Local authorities in Scotland have come under fire recently over the proportion of their revenue from council tax being spent to repay high levels of debt. The Scottish Green Party commissioned a report which suggests that Scottish councils spend almost half of their tax revenue to service interest on £11.5 billion of borrowing. A similar report by the trade union Unite in March this year found an average of 44% of council tax income on loan interest.
Council tax revenue accounts for a relatively small portion of local authority financing (just under 20%), but this a not insignificant share of total revenue funding. The obvious criticism levelled at local authorities is that they could be putting this money to better use, by spending it on key services for communities.
The problem, of course, is that with decreasing revenue grants from central government, local authorities are having to turn more and more to external sources of funding to be able to afford to discharge their basic statutory duties on the one hand, while also investing in infrastructure to try to stimulate growth in their local economies. A recent report by the Accounts Commission revealed that Scottish councils are on course for a funding gap of over £550m in the next 2-3 years. There may be no option but to borrow money.
Lender Option Borrower Option (LOBO)
Some local authorities have been driven towards borrowing solutions known as Lender Option Borrower Option (LOBO). There are three Scottish councils among the top 10 LOBO borrowers among UK local authorities. While many will still maintain that local government is a responsible borrowing sector (citing the specific duties to borrow responsibly and the duty to have regard to the CIPFA Code of Conduct), LOBO loans have a thorny reputation and could leave some local authorities vulnerable to challenge.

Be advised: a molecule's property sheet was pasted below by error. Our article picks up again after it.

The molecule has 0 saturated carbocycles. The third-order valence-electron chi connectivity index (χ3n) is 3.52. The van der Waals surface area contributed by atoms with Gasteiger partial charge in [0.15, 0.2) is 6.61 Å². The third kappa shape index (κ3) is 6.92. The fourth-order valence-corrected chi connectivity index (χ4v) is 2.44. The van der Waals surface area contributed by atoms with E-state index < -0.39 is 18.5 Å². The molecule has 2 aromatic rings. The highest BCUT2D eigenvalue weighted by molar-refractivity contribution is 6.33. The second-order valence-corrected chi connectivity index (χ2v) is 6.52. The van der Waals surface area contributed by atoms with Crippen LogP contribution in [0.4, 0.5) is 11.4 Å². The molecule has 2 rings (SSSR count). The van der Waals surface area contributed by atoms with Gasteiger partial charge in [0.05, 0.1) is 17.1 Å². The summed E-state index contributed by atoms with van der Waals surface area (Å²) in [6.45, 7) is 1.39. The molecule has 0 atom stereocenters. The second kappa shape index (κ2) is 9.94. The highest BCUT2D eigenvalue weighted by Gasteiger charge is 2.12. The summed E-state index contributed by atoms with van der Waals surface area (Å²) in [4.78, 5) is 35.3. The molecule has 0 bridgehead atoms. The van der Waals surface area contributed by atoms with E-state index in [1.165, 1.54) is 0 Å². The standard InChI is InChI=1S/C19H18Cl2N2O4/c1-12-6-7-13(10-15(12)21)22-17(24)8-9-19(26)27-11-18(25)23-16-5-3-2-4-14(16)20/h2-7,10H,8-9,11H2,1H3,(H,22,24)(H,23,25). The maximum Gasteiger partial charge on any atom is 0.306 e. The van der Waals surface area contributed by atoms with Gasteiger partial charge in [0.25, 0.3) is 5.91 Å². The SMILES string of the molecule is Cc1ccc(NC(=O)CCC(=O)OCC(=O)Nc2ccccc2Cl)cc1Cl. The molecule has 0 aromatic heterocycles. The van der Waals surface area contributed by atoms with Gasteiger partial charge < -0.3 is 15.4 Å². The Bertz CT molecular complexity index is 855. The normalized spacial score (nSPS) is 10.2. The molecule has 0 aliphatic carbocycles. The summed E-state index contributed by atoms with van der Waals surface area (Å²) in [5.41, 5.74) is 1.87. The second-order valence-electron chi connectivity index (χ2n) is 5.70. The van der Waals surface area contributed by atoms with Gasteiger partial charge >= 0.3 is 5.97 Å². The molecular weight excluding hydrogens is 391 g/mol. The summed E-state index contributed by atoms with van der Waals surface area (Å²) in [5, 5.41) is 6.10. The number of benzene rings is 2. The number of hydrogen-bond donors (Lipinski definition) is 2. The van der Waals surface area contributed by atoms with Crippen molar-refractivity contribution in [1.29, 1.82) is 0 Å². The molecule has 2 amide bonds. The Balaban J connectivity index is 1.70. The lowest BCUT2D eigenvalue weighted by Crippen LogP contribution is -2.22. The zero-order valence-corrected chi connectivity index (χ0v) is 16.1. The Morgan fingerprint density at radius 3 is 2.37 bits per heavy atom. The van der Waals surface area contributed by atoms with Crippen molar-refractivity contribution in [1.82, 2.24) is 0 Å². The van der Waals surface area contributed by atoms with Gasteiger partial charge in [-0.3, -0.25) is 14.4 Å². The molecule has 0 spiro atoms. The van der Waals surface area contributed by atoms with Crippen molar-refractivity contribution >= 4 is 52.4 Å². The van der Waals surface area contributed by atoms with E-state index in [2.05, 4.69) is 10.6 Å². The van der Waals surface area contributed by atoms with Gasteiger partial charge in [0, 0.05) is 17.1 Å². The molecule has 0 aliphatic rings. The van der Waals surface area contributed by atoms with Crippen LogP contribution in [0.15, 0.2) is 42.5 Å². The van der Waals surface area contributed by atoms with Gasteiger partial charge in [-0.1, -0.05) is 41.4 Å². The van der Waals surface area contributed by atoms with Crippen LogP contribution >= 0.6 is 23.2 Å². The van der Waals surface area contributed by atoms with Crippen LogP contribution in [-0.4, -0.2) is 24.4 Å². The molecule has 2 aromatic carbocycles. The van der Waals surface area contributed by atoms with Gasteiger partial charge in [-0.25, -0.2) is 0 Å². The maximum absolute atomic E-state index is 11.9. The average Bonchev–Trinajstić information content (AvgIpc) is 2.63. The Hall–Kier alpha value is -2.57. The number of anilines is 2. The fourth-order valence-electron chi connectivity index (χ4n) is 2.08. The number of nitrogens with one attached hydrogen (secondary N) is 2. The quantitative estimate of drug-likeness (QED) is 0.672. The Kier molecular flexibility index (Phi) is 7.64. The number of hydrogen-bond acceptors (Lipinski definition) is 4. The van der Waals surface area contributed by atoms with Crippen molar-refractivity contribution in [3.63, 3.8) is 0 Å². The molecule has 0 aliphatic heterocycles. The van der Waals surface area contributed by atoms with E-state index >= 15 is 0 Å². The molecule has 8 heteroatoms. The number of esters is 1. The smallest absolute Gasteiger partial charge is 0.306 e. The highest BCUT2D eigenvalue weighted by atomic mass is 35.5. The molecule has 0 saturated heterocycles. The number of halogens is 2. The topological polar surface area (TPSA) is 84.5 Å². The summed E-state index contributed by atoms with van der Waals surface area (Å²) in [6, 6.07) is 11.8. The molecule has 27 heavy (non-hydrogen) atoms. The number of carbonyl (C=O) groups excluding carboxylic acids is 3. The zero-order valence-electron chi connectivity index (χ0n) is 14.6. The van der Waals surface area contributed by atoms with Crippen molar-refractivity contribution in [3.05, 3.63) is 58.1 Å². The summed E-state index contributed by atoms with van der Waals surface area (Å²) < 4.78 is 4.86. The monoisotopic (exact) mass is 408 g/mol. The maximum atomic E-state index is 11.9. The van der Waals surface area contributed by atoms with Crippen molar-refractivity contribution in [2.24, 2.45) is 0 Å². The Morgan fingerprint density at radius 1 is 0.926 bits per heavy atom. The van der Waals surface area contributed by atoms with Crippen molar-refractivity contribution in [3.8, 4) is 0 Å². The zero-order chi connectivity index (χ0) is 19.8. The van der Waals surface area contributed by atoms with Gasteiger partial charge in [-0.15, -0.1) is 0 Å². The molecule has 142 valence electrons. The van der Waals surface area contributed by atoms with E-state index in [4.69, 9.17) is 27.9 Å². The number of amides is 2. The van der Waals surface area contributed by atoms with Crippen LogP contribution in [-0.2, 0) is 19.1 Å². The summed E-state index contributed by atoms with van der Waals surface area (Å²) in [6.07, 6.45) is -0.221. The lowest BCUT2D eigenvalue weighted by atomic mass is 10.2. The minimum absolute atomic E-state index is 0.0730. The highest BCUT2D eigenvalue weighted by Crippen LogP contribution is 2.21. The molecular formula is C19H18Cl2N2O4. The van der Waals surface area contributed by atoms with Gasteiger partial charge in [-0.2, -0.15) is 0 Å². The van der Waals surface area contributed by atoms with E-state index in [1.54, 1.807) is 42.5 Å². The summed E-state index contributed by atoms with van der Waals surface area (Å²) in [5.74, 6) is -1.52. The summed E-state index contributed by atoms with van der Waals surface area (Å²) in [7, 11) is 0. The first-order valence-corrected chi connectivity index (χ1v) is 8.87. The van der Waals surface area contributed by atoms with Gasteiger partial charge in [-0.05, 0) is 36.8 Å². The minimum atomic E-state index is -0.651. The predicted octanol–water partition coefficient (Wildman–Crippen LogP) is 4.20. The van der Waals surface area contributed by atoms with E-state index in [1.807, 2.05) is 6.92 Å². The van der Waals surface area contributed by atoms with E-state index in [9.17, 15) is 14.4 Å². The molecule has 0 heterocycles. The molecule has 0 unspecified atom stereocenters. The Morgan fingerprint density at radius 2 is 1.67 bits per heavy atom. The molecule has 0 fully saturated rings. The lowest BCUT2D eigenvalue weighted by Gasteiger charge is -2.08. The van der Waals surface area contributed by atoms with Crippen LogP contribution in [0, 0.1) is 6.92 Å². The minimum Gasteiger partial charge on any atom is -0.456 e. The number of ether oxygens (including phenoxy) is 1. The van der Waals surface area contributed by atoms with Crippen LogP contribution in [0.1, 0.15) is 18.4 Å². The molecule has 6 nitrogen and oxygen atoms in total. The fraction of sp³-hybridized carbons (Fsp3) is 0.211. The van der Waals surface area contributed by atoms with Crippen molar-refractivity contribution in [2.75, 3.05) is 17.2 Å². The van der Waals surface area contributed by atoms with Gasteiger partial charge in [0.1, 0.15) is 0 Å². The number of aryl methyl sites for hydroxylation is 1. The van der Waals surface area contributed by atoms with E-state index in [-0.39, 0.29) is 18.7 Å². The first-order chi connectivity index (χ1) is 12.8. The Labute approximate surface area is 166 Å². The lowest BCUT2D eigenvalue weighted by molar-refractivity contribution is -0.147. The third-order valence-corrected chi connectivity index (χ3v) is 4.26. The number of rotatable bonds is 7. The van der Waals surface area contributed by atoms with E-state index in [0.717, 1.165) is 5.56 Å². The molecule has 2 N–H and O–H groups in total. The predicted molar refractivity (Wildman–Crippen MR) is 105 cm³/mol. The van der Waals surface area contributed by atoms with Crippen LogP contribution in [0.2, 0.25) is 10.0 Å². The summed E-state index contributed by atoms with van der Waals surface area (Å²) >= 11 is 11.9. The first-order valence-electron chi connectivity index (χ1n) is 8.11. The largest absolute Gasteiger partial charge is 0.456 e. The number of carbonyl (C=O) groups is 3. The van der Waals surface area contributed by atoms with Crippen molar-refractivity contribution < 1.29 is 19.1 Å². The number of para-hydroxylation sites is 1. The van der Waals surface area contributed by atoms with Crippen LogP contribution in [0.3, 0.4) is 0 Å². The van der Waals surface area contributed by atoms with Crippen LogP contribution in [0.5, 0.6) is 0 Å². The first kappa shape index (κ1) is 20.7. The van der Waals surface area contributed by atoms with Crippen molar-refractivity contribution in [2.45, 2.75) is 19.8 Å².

Earlier this year, a resident of Newham Council claimed that the Council had acted irrationally in its use of LOBO loans. She lodged objections to the Council’s accounts, prepared by external auditors PwC, calling for the auditors to seek a ruling in the High Court that the loans were unlawful. No formal legal challenge has been raised as yet, but the issue attracted a measure of controversy which is unlikely to fade away.
We have recently helped a number of our local authority clients who are looking for new ways to raise funds, as an alternative to LOBO loans and even Public Works Loans Board lending. We would be happy to share our experiences with other councils.
On November 29, 2016